Potential Drug-Drug Interactions Occur in Nearly Half of Pediatric Hospitalizations
the MPR take:
Nearly half of pediatric patients treated at a children’s hospital may be exposed to a potential drug-drug interaction (PDDI), which could lead to significant medication-related adverse drug events (ADEs). In the latest issue of Pediatrics, a retrospective cohort study of the prevalence and characteristics of PDDI exposure of pediatric patients <21 years of age admitted to 43 children’s hospitals between January 1, 2011 and December 31, 2011 was conducted; of the 498,956 pediatric hospitalizations, 4,497,448 PDDI exposures occurred, comprising 5,292 distinct PDDIs. Forty-nine percent of all hospitalizations were associated with at least one PDDI, with a contraindicated PDDI in 5%, a major PDDI in 41%, moderate in 28%, and minor in 11% of all hospitalizations. PDDI exposure was more likely to occur for patients who were older, had longer hospital stays, or had complex medical conditions (CCC). Opioids were involved in 25% of all PDDIs, followed by anti-infective agents (17%), neurologic agents (15%), gastrointestinal agents (13%), and cardiovascular agents (13%). Exposure to ibuprofen and ketorolac occurred in 1.8% of all hospitalizations, with the potential for enhanced adverse gastrointestinal effects, followed by fluconazole and ondansetron (0.9%) and calcium chloride and ceftriaxone (0.7%). The most common potential medication-related adverse drug events (ADEs) were additive respiratory depression (21% of PDDIs), bleeding risk (5%), QT interval prolongation (4%), reduced iron absorption/availability (4%), central nervous system depression (4%), hyperkalemia (3%), and altered diuretic effectiveness (3%). Because the data was not able to identify the number of ADEs from these observed PDDI exposures, the authors recommend further research on these and less common PDDIs to improve patient safety.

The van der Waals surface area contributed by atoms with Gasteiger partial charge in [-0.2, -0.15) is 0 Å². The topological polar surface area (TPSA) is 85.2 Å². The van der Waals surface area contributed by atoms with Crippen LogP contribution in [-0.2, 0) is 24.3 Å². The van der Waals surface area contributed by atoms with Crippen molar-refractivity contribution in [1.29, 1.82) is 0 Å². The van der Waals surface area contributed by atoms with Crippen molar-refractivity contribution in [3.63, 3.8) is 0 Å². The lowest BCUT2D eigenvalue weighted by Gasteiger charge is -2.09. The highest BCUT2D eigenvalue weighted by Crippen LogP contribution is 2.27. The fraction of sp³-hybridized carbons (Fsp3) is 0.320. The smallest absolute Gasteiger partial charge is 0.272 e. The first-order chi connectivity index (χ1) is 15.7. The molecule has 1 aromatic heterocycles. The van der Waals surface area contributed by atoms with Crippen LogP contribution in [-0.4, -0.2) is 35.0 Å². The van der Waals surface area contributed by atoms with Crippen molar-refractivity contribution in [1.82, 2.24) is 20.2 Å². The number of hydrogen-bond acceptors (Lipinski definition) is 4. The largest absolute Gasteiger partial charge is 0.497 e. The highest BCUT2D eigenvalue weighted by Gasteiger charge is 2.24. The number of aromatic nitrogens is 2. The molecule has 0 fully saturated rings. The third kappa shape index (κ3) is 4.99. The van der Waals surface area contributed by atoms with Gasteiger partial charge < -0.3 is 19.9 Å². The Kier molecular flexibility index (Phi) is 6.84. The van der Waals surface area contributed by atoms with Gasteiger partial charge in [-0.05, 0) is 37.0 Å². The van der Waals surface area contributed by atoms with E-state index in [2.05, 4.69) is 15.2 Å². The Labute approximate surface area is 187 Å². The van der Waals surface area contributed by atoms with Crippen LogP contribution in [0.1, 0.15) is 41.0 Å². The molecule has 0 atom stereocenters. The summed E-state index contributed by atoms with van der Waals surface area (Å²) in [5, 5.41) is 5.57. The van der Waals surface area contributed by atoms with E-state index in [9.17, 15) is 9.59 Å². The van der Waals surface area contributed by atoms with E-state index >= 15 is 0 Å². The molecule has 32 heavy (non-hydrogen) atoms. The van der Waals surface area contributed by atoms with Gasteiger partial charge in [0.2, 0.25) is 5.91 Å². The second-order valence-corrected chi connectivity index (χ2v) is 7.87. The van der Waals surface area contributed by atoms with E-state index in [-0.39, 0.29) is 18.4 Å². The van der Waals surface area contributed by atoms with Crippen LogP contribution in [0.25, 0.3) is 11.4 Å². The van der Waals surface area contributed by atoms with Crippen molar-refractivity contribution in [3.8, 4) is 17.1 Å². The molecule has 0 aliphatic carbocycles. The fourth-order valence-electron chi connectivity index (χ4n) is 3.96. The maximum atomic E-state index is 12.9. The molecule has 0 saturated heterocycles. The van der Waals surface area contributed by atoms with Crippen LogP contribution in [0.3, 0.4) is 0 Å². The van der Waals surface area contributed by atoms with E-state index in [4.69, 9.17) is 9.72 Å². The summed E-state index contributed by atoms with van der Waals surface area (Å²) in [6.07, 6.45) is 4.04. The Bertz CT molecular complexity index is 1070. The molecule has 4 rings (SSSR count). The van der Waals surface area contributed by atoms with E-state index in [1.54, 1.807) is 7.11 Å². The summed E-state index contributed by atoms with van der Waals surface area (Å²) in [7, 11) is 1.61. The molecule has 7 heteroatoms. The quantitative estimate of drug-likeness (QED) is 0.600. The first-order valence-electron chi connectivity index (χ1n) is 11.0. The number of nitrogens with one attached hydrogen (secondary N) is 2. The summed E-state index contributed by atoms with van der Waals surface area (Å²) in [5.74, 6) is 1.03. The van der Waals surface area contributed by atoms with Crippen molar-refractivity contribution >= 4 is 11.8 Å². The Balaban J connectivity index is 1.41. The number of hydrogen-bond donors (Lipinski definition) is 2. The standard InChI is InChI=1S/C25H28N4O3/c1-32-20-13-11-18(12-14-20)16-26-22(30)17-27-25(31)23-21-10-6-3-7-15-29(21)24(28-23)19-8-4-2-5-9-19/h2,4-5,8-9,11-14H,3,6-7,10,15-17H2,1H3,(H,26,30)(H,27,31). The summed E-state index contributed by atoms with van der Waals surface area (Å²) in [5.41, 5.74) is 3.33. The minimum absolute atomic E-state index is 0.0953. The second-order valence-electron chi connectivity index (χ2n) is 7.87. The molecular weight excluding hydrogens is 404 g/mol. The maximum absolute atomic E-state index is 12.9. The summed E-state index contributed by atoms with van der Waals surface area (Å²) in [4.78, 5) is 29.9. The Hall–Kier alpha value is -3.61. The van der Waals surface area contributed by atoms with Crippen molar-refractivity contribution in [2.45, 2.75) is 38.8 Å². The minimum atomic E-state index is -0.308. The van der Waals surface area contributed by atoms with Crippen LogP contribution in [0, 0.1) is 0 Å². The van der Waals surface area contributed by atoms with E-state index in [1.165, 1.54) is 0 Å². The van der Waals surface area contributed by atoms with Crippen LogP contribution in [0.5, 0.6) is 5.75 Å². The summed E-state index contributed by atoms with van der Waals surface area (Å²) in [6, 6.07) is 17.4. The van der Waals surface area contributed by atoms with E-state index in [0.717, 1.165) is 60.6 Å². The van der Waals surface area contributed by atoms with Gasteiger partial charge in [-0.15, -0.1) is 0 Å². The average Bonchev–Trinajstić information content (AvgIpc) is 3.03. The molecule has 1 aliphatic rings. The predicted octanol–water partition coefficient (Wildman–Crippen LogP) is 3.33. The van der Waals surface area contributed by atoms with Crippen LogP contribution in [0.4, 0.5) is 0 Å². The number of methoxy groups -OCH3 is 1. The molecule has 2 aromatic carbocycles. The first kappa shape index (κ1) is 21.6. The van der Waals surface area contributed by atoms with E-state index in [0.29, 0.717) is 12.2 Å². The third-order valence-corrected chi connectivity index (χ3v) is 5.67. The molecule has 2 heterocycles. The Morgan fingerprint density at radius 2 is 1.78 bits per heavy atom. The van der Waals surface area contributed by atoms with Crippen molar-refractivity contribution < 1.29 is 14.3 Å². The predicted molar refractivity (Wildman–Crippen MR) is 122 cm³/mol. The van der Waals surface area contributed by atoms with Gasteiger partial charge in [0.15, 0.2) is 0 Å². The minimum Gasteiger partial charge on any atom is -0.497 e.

BACKGROUND AND OBJECTIVES: Hospitalized infants, children, and adolescents are typically exposed to numerous distinct medications during inpatient admissions, increasing their risk of potential drug-drug interactions (PDDIs). We assessed the prevalence and characteristics of PDDI exposure of ...
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